Purely on grounds of compassion she started working for the children in her community who were dying of malnutrition. In 2006 Siya was identified by CRY, a reckoned non government organisation and awarded a fellowship. The fellowship gave Siya an opportunity to scale up her work and she now works intensively in 13 villages. It is due to Siya’s efforts that the district and state administration was compelled to take note of the situation of malnutrition among children in the district and take special measures to address the issue. Siya regularly visits the National Commission for the Protection of Child Rights in Delhi, and plays a leading role in deliberating on child rights issues. She holds very strong opinions about child nutrition. Being a discerned individual and someone who has been through so many trying times, her two cents are of high value.

So a 14 year old child who was already a mother of three is now a 38 year old woman making leaps in order to ensure that no child in the Rewa District dies of hunger!

Had it not been for this desire of hers, would she have realized the power that she has within? The power to voice her opinion, sit across the table and share space with senior level government functionaries and legislators clearly driving home the point that no matter what malnutrition among children in the district has to be eradicated. You can join her league too. You can donate to the various causes that are inflicting the society. When you fund for NGO, your money works like a game changer for several Siya Dularis. Your small contribution can change someone’s world. Step up! Donate today!

Know more about her work here.

Our Little Girl Went to School

In the Kunchikorve Community located in Santa Cruz, one can find a thin little girl dressed up in a red frock of around 6-7 years, standing in a lane and looking at other kids playing. She would seem disturbed, lonely and timid. On further enquiry, one would get to know that her name is Devika.

Found during one of the enrolment drives done by the CRY volunteers to ensure betterment of children in slums, Devika was one of the many kids whom the volunteers came across. She appeared lonely, standing quietly and not talking to anybody. The volunteers tried to interact with her but during the conversations with the volunteers; she was either looking down or trying to run away, most probably due to mistreatment or depression. She was scared and every stranger scared her too much to converse properly. Even after much enquiry the volunteer could only get her name. She did not react at all about anything and randomly got lost in the dingy lanes of Santa Cruz.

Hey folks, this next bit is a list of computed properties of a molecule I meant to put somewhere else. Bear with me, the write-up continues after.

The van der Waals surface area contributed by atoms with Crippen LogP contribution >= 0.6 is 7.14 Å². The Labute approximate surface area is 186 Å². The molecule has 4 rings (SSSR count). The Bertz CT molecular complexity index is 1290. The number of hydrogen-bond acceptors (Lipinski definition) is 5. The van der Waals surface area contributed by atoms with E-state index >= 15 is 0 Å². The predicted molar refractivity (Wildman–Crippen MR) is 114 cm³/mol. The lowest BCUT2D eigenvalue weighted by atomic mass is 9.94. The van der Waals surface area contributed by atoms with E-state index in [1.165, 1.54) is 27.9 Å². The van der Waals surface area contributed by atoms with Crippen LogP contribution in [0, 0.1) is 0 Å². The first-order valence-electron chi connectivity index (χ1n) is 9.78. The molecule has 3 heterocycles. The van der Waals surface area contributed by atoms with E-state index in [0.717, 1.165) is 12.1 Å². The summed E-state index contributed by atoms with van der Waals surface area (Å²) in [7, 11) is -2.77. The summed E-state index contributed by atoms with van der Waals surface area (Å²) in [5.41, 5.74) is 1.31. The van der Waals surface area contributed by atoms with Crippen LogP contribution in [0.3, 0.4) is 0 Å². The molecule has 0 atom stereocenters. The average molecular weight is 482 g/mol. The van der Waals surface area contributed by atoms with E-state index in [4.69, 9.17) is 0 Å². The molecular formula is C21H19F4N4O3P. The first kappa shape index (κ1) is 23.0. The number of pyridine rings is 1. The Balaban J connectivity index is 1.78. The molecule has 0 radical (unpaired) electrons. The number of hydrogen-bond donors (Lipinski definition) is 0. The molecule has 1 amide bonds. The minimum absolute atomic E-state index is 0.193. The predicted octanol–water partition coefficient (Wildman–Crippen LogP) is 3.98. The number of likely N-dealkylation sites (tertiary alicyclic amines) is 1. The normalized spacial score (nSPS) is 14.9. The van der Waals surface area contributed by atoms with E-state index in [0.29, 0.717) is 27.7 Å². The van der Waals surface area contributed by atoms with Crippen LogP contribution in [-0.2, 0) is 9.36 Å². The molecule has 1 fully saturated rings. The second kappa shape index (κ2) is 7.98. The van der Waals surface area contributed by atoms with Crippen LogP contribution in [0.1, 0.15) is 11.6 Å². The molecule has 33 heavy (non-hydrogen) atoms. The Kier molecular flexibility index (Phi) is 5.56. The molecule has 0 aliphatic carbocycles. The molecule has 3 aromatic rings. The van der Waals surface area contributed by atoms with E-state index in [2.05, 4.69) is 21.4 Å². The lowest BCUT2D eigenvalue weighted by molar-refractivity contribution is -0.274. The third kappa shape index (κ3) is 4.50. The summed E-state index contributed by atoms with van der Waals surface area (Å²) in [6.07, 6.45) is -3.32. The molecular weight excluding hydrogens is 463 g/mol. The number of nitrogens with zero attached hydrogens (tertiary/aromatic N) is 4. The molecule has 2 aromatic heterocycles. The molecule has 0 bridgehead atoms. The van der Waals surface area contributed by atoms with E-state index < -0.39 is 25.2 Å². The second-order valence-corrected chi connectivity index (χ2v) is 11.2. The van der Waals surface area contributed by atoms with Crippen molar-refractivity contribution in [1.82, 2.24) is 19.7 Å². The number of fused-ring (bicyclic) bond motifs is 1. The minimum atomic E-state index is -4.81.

After a few months the volunteers made enquiries regarding the child with the only information they had acquired that is the name, asking about her in the community, it was found that she was a special child who was suffering from Partial Blindness, which made it difficult for her to attend normal school. Her disability was the burden which made her lonely and introvert, and isolated her from the rest of the children. In her family, she has her mother, father and a younger brother. Her parents wished her child to be educated and independent but due to the limited information, they were helpless regarding how to go about it. Her mother had accepted her fate and could only woe for her child. She required child support.

To help Devika, two CRY volunteers, Anirudh Chaudhary and Riya Lakhmani completely involved themselves in the process to get her enrolled in a school to help her get educated. As a part of the non-profit organization in India, they both devoted their time after college hours to arrange appointments, take follow ups to different educational institutions. It was a tenuous job but their persistence helped them to fetch some appointments.

Devika’s mother Kiran says, “We had accepted our child is not normal and will never be able to lead a normal life but when I saw these two volunteers ready to take her charge, I got a hope that things are going to fall in place and she will get educated at least to become self-dependent. Now I have a hope that my child will be able to see as well as lead a normal life and this thought itself makes me very happy.”

The volunteers also approached NAB (National Association for Blind) to help her getting enrolled in their schools. During one of the sessions, the volunteers learnt that she was suffering from malnutrition and weakness along with Partial Blindness. She was also an introvert and not comfortable with unknown people. They enrolled her in one of their centers to overcome this shyness and get along with people more efficiently. Her parents were also asked to get her an Aadhar Card and get a vision test done. The volunteers had accompanied them to the Aadhar Card Centre. Since Devika’s eye lenses had a problem , it was getting very difficult to get her iris recognition done and also to detect her fingerprints was proving to be a challenge too.

Anirudh says, “Some Relationships are beyond the mere exchange of words, this journey has given me a little angel for whom my love has no bounds and for whose happiness I can do anything.”

By the interactions with Devika in their appointment, guiding her and assisting her in every stage of her admission, Anirudh has developed a strong bond of affection with her and watching her learn to read and write at this pace, gave him contentment which cannot be ever defined or explained by words.